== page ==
Top Three Texas Rangers of the Decade
The Texas Rangers are coming off the most successful decade in the club's history. The decade was decorated with five playoff appearances, four division titles, and two American League pennants.
As the Rangers close out the 2010's and look forward to a new era of Rangers baseball in Globe Life Field, we'll take a look back at the three players who were the most impactful on the ball club. Whether it be by success on or off the field, these three players helped the Rangers in many ways.
As any list is, this one is subjective. You may or may not agree with my decisions. And that's okay. All three of these players played a role on at least one of the two World Series teams, which makes sense since those were the two most successful seasons in franchise history.
3. Josh Hamilton
It would be really difficult to leave Josh Hamilton off this list. From the time he broke on the scene in 2008, Hamilton immediately captured the eyes and hearts of many Rangers fans with his natural swing and off-the-field story.
In 2010, Hamilton won the American League MVP after a stellar season where he slashed .359/.411/.633 with 32 home runs and 100 RBI's, all while missing most of September with a rib injury after crashing into the outfield wall in Minnesota.
Hamilton also claimed the ALCS MVP in 2010, hitting four home runs in the six-game series, while maintaining a .350 batting average.
When it comes to natural ability, Hamilton may be unparalleled. I've always thought of him as the real-life Roy Hobbs. He had a short-yet-brilliant career thanks to off-the-field issues that left his body unable to play as long as he wanted.
Unfortunately for him, and the Rangers, his career was all too short. His Rangers career was also cut short when he jumped ship to Los Angeles to sign with the rival Angels for more money, which turned out to be a pretty terrible decision, even by Hamilton's own admission.
His 16.5 bWAR from 2010-2012 cannot go unnoticed, along with many other heroics and home runs that left Rangers fans cheering.
2. Ian Kinsler
When it comes to the unsung heroes of teams in professional sports, Ian Kinsler may be the most unsung hero ever.
Kinsler was never the most popular player in Arlington. Overall, he was well-liked, but you and I have all heard the same stuff about him.
"How many times does he pop up?"
"He never ran out ground balls."
*insert The Simpsons old man yelling at a cloud*
Ian Kinsler was beyond a solid player for the Rangers. Statistically, he was the most valuable Rangers player from 2010-2013, boasting an 18.4 bWAR during those years.
Not to mention, he was one of the best Rangers hitters in the postseason during that time. His .311/.422/.484 slash line from 2010-2013 in the postseason was wildly consistent, something many Rangers players lacked, including Josh Hamilton.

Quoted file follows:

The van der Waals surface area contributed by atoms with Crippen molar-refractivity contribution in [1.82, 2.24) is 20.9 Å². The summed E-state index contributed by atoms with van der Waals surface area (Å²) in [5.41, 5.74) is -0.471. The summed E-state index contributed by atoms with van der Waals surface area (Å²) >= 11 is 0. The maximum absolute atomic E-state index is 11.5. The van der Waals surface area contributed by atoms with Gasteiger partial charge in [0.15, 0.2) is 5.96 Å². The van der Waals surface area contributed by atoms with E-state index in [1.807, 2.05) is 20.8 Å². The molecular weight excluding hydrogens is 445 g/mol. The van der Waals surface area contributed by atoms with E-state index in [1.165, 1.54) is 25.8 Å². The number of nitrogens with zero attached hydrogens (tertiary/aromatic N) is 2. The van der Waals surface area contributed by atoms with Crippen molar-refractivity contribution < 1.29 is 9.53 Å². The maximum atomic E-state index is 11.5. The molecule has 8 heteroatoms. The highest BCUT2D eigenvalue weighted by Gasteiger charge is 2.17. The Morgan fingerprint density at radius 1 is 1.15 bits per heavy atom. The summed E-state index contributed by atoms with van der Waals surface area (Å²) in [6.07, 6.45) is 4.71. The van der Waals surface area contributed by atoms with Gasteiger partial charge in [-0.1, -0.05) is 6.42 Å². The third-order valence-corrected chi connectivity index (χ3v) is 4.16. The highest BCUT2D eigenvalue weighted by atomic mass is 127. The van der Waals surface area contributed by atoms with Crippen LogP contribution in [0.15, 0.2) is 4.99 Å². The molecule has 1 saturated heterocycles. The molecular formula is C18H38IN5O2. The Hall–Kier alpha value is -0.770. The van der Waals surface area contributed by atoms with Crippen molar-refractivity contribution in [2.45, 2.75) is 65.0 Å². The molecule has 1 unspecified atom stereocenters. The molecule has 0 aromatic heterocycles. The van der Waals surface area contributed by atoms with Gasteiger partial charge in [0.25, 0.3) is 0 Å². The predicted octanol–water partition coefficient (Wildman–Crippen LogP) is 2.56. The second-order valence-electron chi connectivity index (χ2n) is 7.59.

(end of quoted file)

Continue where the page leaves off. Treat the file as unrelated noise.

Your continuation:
Players like Hamilton had flair for the dramatic, like his two-run home run to regain the lead in game six of the 2011 World Series. Kinsler however, was rock solid and consistent. In his 34 playoff games this decade, when pitching becomes much more difficult, Kinsler went hitless only eight times and had 11 multi-hit games.
Kinsler was traded after 2013 to the Tigers for Prince Fielder, which will go down as one of the worst trades in Rangers history. Kinsler was a very valuable player for Texas and went on to have a good run with the Tigers, including two Gold Gloves and won a World Series championship with Boston in 2018. Prince Fielder had only one healthy season of his three in Texas, and was forced to retire early in 2016 due to a neck injury. The Rangers are still paying off the Fielder contract.
Kinsler was very upset about the direction of the franchise and was not afraid to voice his harsh opinions when he was traded.
Despite the relationship ending on a rather rocky note, there's no denying that Kinsler was a very impactful player for Texas during his eight-year career as a Ranger. And his contribution in this decade cannot and should not go unnoticed.
1. Adrian Beltre
There really is no question about who number one was going to be, right? Adrian Beltre solidified his place in Cooperstown in a Rangers uniform. And when it comes to on- and off-the-field contributions and longevity, the Rangers' third baseman of the 2010's is unmatched.
If Beltre's 43.2 bWAR in his eight seasons this decade isn't enough for you, his slash line of .304/.357/.509 in those eight seasons as a Ranger should. Not to mention his three Gold Gloves and two Silver Sluggers, collecting his 300th and 400th home runs in a Rangers uniform, and of course, registering hit number 3,000 on July 30th, 2017.
Adrian Beltre was signed in the wake of losing out on the Cliff Lee sweepstakes after Lee had helped the Rangers make the World Series in 2010. After accomplishing what Beltre did for the Rangers, he became the consolation prize of all consolation prizes.
Not all franchises get to boast about having one of the best ever to play at a certain position, but the Rangers can do that with at least a couple. Thanks to Beltre's contribution, the Rangers had one of the best third baseman to ever play baseball dress in their uniform for eight seasons.
Beltre is third all-time in Rangers history in bWAR, only behind Ivan Rodriguez and Rafael Palmeiro. Beltre also played two less season than Palmeiro in a Rangers uniform, and five less seasons than Rodriguez.
His place in Rangers history is solidified. The only thing that's missing is that elusive World Series ring, but let's not go down that road again.
Follow SI Rangers Maven on Twitter: @RangersMavenSI